BC’s Provincial Health Officer Dr. Bonnie Henry has extended lockdown orders that were originally issued for the Lower Mainland to apply to health authorities across the province until at least December 7.
For a little over two weeks, British Columbians are asked to only socialize with their immediate households or core bubbles — individuals like a partner or family member that lives in a different household — and delay social gatherings.
This order extension comes after a surge in COVID-19 cases across all health authorities, including on Vancouver Island. The high caseload has resulted in strains to the province’s health care system as outbreaks and exposures are now spilling over into hospitals, long term care facilities, and schools.
According to Dr. Bonnie Henry, these orders may need to be extended past December 7, depending on whether or not they work to curb transmission rates.
Here’s a breakdown of what this order means and which sectors they target:
Dr. Henry has asked Minister of Public Safety and Solicitor General Mike Farnworth to issue a mandatory mask requirement for all staff and customers at indoor public and retail spaces, except in food service areas.
Masks must also be worn in shared common spaces inside workplaces, like elevators, hallways and other common areas.
The Provincial Health Officer said she personally believes wearing masks is an individual behaviour choice, but consultations with public and retail sectors led her to seek more explicit direction on mask use.
She says this order will support these sectors in being able to manage their worker safety and address customer issues.
Henry added that now is the time for employers to suspend efforts to get people back in the workplace and focus on supporting work from home arrangements as much as possible.
Community and religious gatherings
Until December 7, community-based social gatherings or events will be suspended, including those with less than 50 people in controlled settings.
This includes places of worship that are to have no in-person group services, as COVID-19 transmission has been detected in churches, gurdwaras, and temples.
Exceptions to these rules include time-limited events like baptisms, weddings and funerals. These exceptions can only have a maximum of 10 people in attendance, with no associated receptions or celebratory gatherings.
Sports and indoor group physical activities
Several types of indoor group physical activities have been suspended across B.C. after they were determined at high risk of transmission, until December 7.
These include high-intensity interval training, hot yoga classes, and group indoor spin class.
Public health officials are working to come up with advanced guidelines for all other indoor group fitness classes. Authorities will close down any studios where transmission events are detected.
COVID-19 transmission has also been detected before and after both indoor and outdoor sports events, during carpooling, on the bench, or among spectators.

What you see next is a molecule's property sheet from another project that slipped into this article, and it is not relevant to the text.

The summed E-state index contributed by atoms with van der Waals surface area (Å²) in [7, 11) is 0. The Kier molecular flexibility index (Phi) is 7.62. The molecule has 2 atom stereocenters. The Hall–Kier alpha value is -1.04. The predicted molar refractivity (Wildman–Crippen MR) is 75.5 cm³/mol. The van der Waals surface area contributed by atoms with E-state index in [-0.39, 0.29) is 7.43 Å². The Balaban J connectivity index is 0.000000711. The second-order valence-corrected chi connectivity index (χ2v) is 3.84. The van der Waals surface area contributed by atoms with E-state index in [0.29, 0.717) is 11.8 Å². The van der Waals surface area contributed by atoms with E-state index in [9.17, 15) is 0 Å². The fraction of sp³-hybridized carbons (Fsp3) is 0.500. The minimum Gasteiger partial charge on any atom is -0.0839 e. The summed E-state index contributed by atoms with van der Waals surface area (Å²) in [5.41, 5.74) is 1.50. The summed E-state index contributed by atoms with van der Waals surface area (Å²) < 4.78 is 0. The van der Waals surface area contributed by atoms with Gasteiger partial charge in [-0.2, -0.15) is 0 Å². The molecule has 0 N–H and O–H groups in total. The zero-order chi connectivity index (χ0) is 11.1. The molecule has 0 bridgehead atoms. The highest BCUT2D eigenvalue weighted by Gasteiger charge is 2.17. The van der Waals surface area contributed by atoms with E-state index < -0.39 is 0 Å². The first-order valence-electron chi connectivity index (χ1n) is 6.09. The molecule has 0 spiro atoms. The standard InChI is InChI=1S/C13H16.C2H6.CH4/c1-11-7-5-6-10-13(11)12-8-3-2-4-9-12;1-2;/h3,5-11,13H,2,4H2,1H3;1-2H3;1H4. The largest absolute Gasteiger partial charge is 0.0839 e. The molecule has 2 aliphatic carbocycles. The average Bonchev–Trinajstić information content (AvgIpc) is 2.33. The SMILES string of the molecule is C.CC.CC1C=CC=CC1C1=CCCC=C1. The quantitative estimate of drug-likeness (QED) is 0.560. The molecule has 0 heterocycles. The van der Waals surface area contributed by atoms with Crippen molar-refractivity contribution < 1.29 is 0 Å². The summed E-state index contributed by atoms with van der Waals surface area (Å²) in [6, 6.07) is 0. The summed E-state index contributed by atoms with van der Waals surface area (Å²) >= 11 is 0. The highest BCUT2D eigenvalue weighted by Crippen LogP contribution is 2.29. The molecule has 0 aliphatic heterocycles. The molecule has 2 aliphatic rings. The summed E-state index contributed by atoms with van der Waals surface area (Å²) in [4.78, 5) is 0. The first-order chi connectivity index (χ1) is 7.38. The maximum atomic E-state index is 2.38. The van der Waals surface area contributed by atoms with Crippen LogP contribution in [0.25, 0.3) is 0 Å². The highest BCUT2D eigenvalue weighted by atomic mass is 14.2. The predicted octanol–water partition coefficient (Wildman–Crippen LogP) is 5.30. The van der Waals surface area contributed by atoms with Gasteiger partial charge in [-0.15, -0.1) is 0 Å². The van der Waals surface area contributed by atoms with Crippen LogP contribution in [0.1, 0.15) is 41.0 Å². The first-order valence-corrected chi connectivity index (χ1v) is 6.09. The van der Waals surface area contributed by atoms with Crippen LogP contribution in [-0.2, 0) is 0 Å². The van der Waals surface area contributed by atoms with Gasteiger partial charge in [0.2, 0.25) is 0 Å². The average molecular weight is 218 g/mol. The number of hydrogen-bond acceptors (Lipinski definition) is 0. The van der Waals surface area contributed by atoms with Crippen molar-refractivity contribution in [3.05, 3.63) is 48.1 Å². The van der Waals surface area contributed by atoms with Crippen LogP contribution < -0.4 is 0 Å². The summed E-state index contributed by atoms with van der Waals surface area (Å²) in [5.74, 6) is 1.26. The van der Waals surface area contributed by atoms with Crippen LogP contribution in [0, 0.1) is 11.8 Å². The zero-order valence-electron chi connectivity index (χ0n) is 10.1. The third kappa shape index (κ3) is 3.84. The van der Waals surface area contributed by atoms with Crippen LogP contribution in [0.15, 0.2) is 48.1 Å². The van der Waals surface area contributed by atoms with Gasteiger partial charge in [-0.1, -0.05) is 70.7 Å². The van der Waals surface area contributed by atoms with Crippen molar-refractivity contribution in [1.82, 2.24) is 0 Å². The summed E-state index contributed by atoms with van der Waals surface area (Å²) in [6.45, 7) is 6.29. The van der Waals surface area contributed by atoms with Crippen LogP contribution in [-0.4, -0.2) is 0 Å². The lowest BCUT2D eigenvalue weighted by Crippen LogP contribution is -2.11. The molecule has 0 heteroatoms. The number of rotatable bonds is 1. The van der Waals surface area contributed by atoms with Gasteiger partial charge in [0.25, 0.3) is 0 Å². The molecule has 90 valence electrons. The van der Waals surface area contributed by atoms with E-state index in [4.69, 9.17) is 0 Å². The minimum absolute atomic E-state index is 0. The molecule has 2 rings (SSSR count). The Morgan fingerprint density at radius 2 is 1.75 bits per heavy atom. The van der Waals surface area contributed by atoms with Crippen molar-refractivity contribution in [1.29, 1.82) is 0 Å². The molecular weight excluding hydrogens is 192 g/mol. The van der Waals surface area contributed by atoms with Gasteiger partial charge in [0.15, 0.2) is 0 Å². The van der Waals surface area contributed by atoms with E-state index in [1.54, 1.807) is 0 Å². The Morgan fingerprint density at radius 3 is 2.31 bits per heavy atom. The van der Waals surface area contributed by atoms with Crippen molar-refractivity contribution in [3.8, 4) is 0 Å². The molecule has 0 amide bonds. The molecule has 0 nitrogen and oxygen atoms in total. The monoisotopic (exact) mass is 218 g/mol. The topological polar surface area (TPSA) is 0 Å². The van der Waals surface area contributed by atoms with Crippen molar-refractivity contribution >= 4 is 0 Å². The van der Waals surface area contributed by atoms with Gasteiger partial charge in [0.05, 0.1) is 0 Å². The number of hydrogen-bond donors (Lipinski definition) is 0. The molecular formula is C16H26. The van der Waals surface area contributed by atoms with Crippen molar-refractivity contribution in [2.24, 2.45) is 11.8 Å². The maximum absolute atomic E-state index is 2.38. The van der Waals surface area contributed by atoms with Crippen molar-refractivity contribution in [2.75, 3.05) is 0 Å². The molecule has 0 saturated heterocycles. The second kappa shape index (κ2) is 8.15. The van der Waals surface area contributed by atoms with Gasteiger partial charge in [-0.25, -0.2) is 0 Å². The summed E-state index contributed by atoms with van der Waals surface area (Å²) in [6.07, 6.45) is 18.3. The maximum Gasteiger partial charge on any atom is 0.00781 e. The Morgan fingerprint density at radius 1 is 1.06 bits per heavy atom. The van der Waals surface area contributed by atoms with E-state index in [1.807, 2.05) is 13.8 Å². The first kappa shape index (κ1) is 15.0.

As a result, the provincial health officer has ordered no spectators at any indoor or outdoor sporting events, and there is to be no travelling for sports outside of local communities.
Travel and businesses
The order includes a recommendation for British Columbians to curtail all unnecessary, non-essential travel, including for recreation or social activities.
People should stay as much as possible within their local communities for at least the next two weeks.
The order also focuses on businesses and worksites where COVID-19 safety guidelines are not being followed, leading to outbreaks. Transmission is occurring in businesses that range from food processing plants to banks, grocery stores to car dealerships, etc.
Henry said the province has created a Rapid Response Group with regional environmental health officers at the helm to increase proactive inspections of businesses.
These officers have the authority to fine or shut down businesses found to not be complying with their required safety regulations.
No changes to the following
There will be no changes to how schools operate across the province, as Henry says epidemiological data shows COVID-19 transmission is low in schools.
However, a deputy Provincial Health Officer has been tasked with establishing a team in the Lower Mainland to oversee and manage school exposures and outbreaks as quickly as possible.
There will be no changes to how restaurants operate as not much transmission is seen in restaurants that are following workplace safety guidelines.
In particular, there has been no transmission between staff and customers. Clusters in restaurants have usually occurred when staff members socialize with each other.
British Columbians can still visit restaurants as long as they do so with their household or small social circle of six or fewer people.
Personal service businesses like hair salons and nail salons will also be allowed to continue operating. Despite initial concerns, these businesses have been following rules and are not a source of outbreaks.